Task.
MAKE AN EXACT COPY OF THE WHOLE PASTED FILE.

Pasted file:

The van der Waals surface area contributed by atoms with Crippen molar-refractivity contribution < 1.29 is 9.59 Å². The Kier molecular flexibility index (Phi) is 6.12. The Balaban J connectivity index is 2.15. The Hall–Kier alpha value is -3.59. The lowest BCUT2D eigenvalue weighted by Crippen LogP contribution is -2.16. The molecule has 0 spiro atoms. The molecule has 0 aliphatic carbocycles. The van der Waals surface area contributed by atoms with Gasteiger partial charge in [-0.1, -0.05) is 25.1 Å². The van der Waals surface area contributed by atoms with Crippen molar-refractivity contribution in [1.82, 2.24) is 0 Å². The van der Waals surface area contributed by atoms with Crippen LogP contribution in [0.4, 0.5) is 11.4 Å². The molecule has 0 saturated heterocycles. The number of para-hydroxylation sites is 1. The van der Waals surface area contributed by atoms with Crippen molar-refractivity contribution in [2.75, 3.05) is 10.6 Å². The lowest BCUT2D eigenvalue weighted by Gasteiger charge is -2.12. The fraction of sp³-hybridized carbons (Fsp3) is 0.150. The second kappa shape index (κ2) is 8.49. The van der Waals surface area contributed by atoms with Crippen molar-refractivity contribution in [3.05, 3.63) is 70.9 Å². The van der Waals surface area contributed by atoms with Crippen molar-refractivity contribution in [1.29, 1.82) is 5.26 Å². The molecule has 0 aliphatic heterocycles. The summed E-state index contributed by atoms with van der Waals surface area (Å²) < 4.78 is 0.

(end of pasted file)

The van der Waals surface area contributed by atoms with Crippen molar-refractivity contribution < 1.29 is 9.59 Å². The Kier molecular flexibility index (Phi) is 6.12. The Balaban J connectivity index is 2.15. The Hall–Kier alpha value is -3.59. The lowest BCUT2D eigenvalue weighted by Crippen LogP contribution is -2.16. The molecule has 0 spiro atoms. The molecule has 0 aliphatic carbocycles. The van der Waals surface area contributed by atoms with Gasteiger partial charge in [-0.1, -0.05) is 25.1 Å². The van der Waals surface area contributed by atoms with Crippen molar-refractivity contribution in [1.82, 2.24) is 0 Å². The van der Waals surface area contributed by atoms with Crippen LogP contribution in [0.4, 0.5) is 11.4 Å². The molecule has 0 saturated heterocycles. The number of para-hydroxylation sites is 1. The van der Waals surface area contributed by atoms with Crippen molar-refractivity contribution in [2.75, 3.05) is 10.6 Å². The lowest BCUT2D eigenvalue weighted by Gasteiger charge is -2.12. The fraction of sp³-hybridized carbons (Fsp3) is 0.150. The second kappa shape index (κ2) is 8.49. The van der Waals surface area contributed by atoms with Crippen molar-refractivity contribution in [3.05, 3.63) is 70.9 Å². The van der Waals surface area contributed by atoms with Crippen molar-refractivity contribution in [1.29, 1.82) is 5.26 Å². The molecule has 0 aliphatic heterocycles. The summed E-state index contributed by atoms with van der Waals surface area (Å²) < 4.78 is 0.